While #1 and #2 are really important from a career perspective, I would say that this point is the most important from a personal standpoint. When I began my Fulbright year at the Max Planck Institute for Ornithology, I was anxious to make the most of it. I had been on the waitlist for ten weeks, so I felt incredibly lucky to have this opportunity at all. I became involved in three separate research projects: formulating and carrying out an independent project on social foraging, helping a graduate student in a project on sleep and predation risk, and recording and analyzing mate-pair vocalizations. I became essentially buried in work, and the grad school applications, bio GRE, NSF-GRFP funding application, and furniture shopping for a new apartment added layer after layer of stress to my life. I made two crucial mistakes: underestimating how much time fieldwork takes to prepare for and carry out, and overestimating how much I can get done in one day. November was pretty miserable, and it was made so much harder because I wasn’t used to things not going well.

Research is hard in that you have to make thousands of little decisions every day. When you’re started up a new project, most of these decisions are things you’re making for the first time. For example, I needed to replace the bird feeders in the plots with new feeders at the start of a foraging experiment. Which plots to choose? Well, I suppose I should film the current feeders to see which areas have lots of birds at them. What about cameras that are in pretty open areas, where anyone walking by could see and maybe steal them? Ok, I’ll park the car a little down the path to not disturb the birds and I’ll wait to see if anyone walks the path. Then, how do I decide between a plot that has lots of birds that aren’t my study species vs. one that has my study species but not as many? Well, think about what’s most important in the experiment and go from there. Ok, now I need to clean and paint the poles the feeders go on. I’ve never painted anything in my life and I don’t know where to get alcohol or paint. Ok, e-mail around, find the name of a store to go to. Drive there, ask around using a German dictionary, buy the stuff. No idea if this works well or not, or what size paint container to buy. Let’s just take our best guess. Then, paint the poles after watching a few minutes of YouTube tutorials. Then the feeders need to be filled and constructed, then transported to the plots, then carried to the places, then secured. Will any birds visit? Well, let’s put a handful of sunflower seeds on top and hang some fat balls around the feeder to attract birds. Ok, the feeders sometimes don’t dispense food because the cold makes the peanut powder clump together. Well, let’s visit the feeders every day to un-clump the powder for that day.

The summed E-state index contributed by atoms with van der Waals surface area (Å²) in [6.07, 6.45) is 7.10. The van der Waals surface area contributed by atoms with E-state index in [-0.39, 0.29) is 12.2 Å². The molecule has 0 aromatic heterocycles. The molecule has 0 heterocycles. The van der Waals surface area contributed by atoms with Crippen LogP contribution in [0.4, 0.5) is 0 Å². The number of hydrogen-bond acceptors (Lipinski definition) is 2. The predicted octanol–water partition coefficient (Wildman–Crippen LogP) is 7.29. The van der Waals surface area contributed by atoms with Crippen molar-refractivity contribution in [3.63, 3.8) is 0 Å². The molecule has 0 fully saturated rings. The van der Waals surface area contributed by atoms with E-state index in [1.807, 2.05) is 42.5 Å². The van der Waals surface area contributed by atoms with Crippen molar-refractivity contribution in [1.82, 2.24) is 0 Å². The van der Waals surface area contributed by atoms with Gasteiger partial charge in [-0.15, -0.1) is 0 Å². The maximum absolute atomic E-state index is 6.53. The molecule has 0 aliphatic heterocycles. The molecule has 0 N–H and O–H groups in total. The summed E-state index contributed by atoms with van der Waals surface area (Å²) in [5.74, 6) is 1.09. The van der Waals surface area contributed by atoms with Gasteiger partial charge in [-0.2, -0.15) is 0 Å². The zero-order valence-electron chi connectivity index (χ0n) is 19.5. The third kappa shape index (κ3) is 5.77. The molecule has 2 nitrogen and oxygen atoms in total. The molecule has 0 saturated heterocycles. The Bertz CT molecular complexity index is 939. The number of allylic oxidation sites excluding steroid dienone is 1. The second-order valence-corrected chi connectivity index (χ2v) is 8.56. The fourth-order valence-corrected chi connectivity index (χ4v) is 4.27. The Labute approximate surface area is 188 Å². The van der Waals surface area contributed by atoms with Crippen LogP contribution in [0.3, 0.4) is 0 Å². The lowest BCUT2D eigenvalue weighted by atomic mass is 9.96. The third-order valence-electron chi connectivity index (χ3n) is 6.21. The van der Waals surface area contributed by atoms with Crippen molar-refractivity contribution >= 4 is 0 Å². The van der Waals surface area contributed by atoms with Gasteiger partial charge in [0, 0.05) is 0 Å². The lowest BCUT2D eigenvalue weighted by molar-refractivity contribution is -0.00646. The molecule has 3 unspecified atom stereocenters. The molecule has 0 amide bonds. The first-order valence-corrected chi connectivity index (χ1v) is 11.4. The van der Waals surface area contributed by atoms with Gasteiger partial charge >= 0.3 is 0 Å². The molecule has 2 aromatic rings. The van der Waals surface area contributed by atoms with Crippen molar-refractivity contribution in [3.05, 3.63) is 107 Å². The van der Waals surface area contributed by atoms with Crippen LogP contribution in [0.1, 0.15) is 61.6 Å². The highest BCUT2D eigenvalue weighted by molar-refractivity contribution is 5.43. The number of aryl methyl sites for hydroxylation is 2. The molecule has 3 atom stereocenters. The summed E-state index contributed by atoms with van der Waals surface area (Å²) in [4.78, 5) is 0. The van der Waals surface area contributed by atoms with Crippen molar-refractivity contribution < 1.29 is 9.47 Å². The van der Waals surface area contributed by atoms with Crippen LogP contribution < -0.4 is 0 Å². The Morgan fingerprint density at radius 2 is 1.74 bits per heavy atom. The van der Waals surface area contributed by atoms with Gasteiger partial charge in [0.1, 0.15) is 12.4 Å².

As you can tell, there are so many decisions that you can’t anticipate before you begin. It’s easy to focus on all the little mistakes you make (which can add up to big mistakes) and think you’re not fit for academia. But really, you need to accept that mistakes happen and just do your best to learn from them.

As for how things have turned out for me, I’ve found a much better work balance and have accepted my limits (for now). This doesn’t mean I’ve given up or am any less ambitious… I would say this means I’m smarter about my goals. But it took failing pretty hard, stepping on a lot of people’s toes and overworking myself and losing sleep, to learn this. So, don’t be afraid to try something and fail! Failure is a much better teacher than success.

Best,
Matt

Written on February 16, 2013